Tie Quotes (39 quotes)
The Annotated Alice, of course, does tie in with math, because Lewis Carroll was, as you know, a professional mathematician. So it wasn‚Äôt really too far afield from recreational math, because the two books are filled with all kinds of mathematical jokes. I was lucky there in that I really didn‚Äôt have anything new to say in The Annotated Alice because I just looked over the literature and pulled together everything in the form of footnotes. But it was a lucky idea because that‚Äôs been the best seller of all my books.
A small cabin stands in the Glacier Peak Wilderness, about a hundred yards off a trail that crosses the Cascade Range. In midsummer, the cabin looked strange in the forest. It was only twelve feet square, but it rose fully two stories and then had a high and steeply peaked roof. From the ridge of the roof, moreover, a ten-foot pole stuck straight up. Tied to the top of the pole was a shovel. To hikers shedding their backpacks at the door of the cabin on a cold summer evening‚ÄĒas the five of us did‚ÄĒit was somewhat unnerving to look up and think of people walking around in snow perhaps thirty-five feet above, hunting for that shovel, then digging their way down to the threshold.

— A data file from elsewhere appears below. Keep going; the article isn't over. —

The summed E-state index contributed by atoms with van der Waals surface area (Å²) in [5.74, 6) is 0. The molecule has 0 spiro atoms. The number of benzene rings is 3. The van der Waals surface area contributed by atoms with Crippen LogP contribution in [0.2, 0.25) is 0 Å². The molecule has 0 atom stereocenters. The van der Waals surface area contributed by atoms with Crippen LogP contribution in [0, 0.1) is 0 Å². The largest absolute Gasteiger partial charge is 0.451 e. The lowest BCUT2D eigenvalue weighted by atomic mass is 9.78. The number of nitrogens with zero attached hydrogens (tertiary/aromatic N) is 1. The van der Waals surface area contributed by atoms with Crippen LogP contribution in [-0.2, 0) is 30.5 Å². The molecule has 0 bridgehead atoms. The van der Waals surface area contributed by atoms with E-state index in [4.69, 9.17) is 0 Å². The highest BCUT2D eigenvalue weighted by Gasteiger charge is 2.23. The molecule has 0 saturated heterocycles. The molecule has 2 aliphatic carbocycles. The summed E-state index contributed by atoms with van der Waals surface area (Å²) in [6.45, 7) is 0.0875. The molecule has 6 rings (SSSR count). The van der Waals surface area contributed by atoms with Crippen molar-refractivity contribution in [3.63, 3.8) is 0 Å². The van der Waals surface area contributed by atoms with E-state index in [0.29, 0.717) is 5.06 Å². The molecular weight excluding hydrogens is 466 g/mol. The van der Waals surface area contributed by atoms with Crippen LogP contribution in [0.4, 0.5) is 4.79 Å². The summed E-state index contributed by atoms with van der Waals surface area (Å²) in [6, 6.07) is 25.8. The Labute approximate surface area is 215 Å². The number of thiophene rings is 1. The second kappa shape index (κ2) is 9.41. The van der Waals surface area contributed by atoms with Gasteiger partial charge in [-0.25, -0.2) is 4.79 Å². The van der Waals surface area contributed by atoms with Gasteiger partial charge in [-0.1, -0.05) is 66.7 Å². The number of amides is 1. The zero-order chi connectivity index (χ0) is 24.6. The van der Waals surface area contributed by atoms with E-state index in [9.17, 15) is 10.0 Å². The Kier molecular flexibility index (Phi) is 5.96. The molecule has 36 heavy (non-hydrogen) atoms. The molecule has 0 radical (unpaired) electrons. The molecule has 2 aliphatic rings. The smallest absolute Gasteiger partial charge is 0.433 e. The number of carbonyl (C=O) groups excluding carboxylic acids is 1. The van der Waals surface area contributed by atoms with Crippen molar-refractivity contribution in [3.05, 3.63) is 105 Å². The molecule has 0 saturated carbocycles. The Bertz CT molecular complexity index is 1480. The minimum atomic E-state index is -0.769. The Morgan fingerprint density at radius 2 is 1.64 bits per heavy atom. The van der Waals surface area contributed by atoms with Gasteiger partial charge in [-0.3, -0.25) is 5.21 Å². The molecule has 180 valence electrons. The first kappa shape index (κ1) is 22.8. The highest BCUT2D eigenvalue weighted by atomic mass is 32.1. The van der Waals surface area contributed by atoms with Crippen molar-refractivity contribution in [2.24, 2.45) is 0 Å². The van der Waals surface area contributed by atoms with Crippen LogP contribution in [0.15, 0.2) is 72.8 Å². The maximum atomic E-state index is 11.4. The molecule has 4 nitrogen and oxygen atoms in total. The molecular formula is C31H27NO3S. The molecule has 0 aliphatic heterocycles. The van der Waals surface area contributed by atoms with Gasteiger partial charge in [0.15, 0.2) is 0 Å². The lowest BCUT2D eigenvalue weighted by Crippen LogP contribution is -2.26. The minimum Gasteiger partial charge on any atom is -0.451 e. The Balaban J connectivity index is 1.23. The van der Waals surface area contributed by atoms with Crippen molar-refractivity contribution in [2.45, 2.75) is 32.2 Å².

All men hate the wretched; how, then, must I be hated, who am miserable beyond all living things! Yet you, my creator, detest and spurn me, thy creature, to whom thou are bound by ties only dissoluble by the annihilation of one of us.
All the experiments which have been hitherto carried out, and those that are still being daily performed, concur in proving that between different bodies, whether principles or compounds, there is an agreement, relation, affinity or attraction (if you will have it so), which disposes certain bodies to unite with one another, while with others they are unable to contract any union: it is this effect, whatever be its cause, which will help us to give a reason for all the phenomena furnished by chemistry, and to tie them together.
And make us as Newton was, who in his garden watching
The apple falling towards England, became aware
Between himself and her of an eternal tie.
The apple falling towards England, became aware
Between himself and her of an eternal tie.